Even before my teenage years, I had always a fascination with electronics. In the ’90s, Radio Shack was still in full swing, the Internet was mostly text, and computers were ungainly things that weren’t terribly interesting to a 12 year old (aside from the games). For me, looking at radio equipment was the big thing. I didn’t necessarily understand all the features, but I could tell when something was cool.
For me, the coolest thing was the Grundig Yacht Boy 400. I really wanted this $300 radio. Buying one, however, would be a substantial expense and not really an option. Now, some 20 years later, I have the luxury of buying these old gadgets at a tremendous discount. Sometimes, age has been hard on them.
I found a Grundig YB-400 at the Rochester HamFest a couple of years ago. Cosmetically, it is pristine, and came with the manual and carrying case. However, I didn’t make much time to work with it – it didn’t seem to work quite right.
Finally, with winter settling in to the homestead, I made a list of my repair/restore projects – on which the Grundig. Since it’s small, I could take it apart quickly and make a quick assessment of what was needed. I knew from previous attempts to use it that the front buttons just didn’t seem to work. My hope was the contacts might just need a little cleaning.
The case comes apart easily. Four screws removed from the back, and a gentle squeeze of the front half of the case on either side of the battery compartment releases the clips that hold the shell together. Opening the case revealed the back circuit board. The board looked dingy, so I took a quick swap with some DeOxit D5 with a cotton swap just to make sure it was fairly clean.
From here, another screw or two will allow the front of the case to be removed, exposing the control board. The Grundig essentially has a single board for radio and power, controlled by a second board housing the clock and control functions. A small umbilical connects them. I cleaned the contacts in the plugs for this just to be safe, but the main issue was quickly spotted: the button contacts were heavily corroded around the bottom of the board. Most likely, at some point in this radio’s life, batteries had leaked. While the battery compartment had been cleaned well, more work was needed to clean up the mess.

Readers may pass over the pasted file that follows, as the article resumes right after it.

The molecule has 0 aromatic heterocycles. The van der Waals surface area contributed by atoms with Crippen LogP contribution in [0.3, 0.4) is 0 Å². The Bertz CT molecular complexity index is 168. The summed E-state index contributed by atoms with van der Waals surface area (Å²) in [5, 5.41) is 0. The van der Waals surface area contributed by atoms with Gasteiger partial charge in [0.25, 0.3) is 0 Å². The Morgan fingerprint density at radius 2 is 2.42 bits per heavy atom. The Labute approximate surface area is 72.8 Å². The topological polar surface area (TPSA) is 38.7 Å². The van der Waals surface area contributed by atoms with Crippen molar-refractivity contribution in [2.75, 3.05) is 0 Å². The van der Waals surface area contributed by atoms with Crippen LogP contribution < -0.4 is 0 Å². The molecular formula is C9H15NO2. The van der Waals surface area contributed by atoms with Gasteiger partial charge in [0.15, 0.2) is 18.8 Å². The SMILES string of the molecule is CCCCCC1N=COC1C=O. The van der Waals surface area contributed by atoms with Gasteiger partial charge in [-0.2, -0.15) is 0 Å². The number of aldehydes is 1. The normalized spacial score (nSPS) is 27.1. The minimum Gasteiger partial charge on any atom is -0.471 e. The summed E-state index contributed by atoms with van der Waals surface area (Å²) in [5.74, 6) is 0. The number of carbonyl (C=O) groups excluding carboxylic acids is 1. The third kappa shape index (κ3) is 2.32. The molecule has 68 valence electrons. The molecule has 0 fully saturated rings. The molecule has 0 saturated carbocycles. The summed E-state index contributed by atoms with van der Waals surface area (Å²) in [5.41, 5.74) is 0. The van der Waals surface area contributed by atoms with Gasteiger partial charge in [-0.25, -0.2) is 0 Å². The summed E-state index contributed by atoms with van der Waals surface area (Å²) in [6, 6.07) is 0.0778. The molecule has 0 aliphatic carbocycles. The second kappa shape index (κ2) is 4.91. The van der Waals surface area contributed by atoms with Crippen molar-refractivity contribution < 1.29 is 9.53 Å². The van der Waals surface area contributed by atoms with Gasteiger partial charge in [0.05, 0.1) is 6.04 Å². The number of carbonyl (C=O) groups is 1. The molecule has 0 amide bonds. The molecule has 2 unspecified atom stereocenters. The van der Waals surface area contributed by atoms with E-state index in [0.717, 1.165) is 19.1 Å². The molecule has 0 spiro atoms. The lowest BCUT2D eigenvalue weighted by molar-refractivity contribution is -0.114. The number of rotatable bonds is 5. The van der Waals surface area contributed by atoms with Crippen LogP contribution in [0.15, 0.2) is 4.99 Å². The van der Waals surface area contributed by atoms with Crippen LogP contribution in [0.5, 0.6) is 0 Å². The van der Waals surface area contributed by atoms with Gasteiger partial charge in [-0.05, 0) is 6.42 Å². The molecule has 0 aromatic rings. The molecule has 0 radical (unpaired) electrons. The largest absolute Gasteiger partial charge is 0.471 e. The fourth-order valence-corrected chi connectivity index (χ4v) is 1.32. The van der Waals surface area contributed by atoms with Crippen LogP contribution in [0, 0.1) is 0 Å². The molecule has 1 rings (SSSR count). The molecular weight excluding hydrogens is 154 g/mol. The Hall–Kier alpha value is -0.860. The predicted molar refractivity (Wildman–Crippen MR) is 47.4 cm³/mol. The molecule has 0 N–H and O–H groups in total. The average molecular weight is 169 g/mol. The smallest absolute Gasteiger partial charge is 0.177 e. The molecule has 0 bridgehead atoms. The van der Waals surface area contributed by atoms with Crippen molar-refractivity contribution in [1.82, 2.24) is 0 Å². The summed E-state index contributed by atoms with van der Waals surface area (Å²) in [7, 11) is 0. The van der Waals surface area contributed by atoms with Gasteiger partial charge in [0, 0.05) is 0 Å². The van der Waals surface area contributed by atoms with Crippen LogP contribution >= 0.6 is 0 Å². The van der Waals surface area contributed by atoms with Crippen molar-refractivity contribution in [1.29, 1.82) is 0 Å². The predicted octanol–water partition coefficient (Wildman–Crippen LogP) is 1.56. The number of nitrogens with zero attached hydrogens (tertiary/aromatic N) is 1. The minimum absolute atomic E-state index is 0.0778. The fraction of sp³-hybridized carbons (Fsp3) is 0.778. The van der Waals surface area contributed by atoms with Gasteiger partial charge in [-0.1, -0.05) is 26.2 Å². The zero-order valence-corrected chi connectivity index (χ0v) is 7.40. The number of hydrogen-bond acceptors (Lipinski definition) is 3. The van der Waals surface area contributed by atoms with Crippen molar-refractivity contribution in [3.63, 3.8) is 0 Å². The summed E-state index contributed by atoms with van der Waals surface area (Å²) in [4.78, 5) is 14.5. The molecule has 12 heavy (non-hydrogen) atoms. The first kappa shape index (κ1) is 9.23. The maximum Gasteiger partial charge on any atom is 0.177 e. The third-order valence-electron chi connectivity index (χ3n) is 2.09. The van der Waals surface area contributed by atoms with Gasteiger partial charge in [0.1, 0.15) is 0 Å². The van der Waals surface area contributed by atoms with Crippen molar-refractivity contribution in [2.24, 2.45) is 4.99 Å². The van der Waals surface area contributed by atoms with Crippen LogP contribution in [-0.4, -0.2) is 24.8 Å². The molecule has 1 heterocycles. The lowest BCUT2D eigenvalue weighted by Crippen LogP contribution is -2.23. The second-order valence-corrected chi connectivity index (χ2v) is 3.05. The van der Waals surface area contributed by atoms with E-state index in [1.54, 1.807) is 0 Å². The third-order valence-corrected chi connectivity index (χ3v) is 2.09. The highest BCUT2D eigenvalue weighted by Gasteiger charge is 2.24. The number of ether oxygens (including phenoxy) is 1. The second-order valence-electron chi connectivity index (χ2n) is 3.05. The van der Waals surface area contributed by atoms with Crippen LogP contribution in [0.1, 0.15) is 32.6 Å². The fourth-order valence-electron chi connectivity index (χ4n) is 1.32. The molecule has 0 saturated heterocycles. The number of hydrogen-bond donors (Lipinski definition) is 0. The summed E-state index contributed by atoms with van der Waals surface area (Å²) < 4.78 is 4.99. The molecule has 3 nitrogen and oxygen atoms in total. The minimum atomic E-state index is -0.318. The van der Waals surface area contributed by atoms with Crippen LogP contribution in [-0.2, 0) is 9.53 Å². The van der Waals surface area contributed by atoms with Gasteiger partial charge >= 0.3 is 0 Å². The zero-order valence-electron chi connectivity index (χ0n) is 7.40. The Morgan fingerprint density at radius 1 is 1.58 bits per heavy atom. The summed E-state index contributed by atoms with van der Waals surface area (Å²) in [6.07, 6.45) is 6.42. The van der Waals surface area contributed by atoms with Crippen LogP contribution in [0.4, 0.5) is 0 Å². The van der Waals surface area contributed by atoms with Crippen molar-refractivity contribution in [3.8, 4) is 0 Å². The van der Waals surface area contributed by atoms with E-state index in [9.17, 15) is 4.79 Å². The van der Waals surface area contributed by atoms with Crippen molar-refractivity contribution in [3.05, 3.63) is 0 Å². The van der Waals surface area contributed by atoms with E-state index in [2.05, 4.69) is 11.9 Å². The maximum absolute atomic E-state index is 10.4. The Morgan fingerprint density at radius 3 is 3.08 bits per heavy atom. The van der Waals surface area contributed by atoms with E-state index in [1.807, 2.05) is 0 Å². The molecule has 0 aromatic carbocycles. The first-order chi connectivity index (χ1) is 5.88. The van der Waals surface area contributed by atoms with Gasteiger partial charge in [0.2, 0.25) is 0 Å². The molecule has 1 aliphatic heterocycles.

I took more cotton swabs and carefully scrubbed the traces with DeOxit. They cleaned up really well. I reassembled the radio, and put some batteries in. SUCCESS! I was able to tune the radio, and all the buttons worked correctly…except the radio wouldn’t turn off. Powering off the radio should, of course, turn off the audio, and the display should switch to clock mode. The display switched properly – so I knew the button was working – but the radio continued to play.
A little research indicated that transistor Q41 was the likely culprit; it controls the power to the radio. A quick check on the rear circuit board show that Q41 was, indeed, completely burned out. A quick visit to Mouser and a free upgrade to UPS Next Day Air had the replacement to me very quickly. Evidently, the use of unregulate 9V power adapters can strain the transistor and cause it to overheat. I ordered three replacements; one an exact replacement, and two that should the same, but have a higher power dissipation capacity. For now, I left the original replacement in; if I want to get a power adapter, I’ll get a well regulated one.
The traces were actually fractured by the head, so my slightly messy solder job also helps bridge the gap. Once in place, the radio now works as expected. For a portable, reception is very good and I enjoy the quality sound – especially on FM.
I am so pleased to have this unit working again, and look forward to seeing what I can pick up on it. It’s a pleasant throwback for me to the gadgets of my childhood.
What things from childhood do you find yourself buying later in life?